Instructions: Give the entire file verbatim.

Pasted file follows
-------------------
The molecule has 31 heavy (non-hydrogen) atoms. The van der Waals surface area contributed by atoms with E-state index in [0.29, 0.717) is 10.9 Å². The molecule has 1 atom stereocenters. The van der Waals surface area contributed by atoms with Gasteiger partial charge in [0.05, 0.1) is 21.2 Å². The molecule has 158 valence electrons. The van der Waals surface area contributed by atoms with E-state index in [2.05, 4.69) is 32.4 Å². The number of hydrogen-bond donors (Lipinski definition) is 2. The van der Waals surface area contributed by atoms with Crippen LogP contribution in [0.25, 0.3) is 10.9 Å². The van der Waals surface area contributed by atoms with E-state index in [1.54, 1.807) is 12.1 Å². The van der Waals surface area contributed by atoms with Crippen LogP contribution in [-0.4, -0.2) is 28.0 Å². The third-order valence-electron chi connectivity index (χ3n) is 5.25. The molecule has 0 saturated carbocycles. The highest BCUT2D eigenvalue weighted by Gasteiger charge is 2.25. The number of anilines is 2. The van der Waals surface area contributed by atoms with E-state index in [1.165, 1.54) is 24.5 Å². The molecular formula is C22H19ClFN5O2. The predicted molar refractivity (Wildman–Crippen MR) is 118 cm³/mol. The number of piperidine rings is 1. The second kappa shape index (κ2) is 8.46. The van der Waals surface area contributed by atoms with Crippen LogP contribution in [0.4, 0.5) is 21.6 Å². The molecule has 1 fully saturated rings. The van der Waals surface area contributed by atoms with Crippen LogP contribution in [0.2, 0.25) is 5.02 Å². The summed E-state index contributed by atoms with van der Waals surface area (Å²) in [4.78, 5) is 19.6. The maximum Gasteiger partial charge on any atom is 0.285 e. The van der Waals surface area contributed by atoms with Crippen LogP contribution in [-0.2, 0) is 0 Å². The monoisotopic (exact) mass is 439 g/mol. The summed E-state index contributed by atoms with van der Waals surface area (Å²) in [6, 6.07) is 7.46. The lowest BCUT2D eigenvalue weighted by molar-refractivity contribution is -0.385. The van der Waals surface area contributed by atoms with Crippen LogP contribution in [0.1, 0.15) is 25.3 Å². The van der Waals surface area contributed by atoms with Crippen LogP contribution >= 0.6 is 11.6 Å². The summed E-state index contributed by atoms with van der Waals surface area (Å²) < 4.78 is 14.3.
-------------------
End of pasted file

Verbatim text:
The molecule has 31 heavy (non-hydrogen) atoms. The van der Waals surface area contributed by atoms with E-state index in [0.29, 0.717) is 10.9 Å². The molecule has 1 atom stereocenters. The van der Waals surface area contributed by atoms with Gasteiger partial charge in [0.05, 0.1) is 21.2 Å². The molecule has 158 valence electrons. The van der Waals surface area contributed by atoms with E-state index in [2.05, 4.69) is 32.4 Å². The number of hydrogen-bond donors (Lipinski definition) is 2. The van der Waals surface area contributed by atoms with Crippen LogP contribution in [0.25, 0.3) is 10.9 Å². The van der Waals surface area contributed by atoms with E-state index in [1.54, 1.807) is 12.1 Å². The van der Waals surface area contributed by atoms with Crippen LogP contribution in [-0.4, -0.2) is 28.0 Å². The third-order valence-electron chi connectivity index (χ3n) is 5.25. The molecule has 0 saturated carbocycles. The highest BCUT2D eigenvalue weighted by Gasteiger charge is 2.25. The number of anilines is 2. The van der Waals surface area contributed by atoms with E-state index in [1.165, 1.54) is 24.5 Å². The molecular formula is C22H19ClFN5O2. The predicted molar refractivity (Wildman–Crippen MR) is 118 cm³/mol. The number of piperidine rings is 1. The second kappa shape index (κ2) is 8.46. The van der Waals surface area contributed by atoms with Crippen LogP contribution in [0.4, 0.5) is 21.6 Å². The molecule has 1 fully saturated rings. The van der Waals surface area contributed by atoms with Crippen LogP contribution in [0.2, 0.25) is 5.02 Å². The summed E-state index contributed by atoms with van der Waals surface area (Å²) in [4.78, 5) is 19.6. The maximum Gasteiger partial charge on any atom is 0.285 e. The van der Waals surface area contributed by atoms with Crippen LogP contribution in [-0.2, 0) is 0 Å². The monoisotopic (exact) mass is 439 g/mol. The summed E-state index contributed by atoms with van der Waals surface area (Å²) in [6, 6.07) is 7.46. The lowest BCUT2D eigenvalue weighted by molar-refractivity contribution is -0.385. The van der Waals surface area contributed by atoms with Crippen LogP contribution in [0.1, 0.15) is 25.3 Å². The van der Waals surface area contributed by atoms with Crippen LogP contribution >= 0.6 is 11.6 Å². The summed E-state index contributed by atoms with van der Waals surface area (Å²) < 4.78 is 14.3.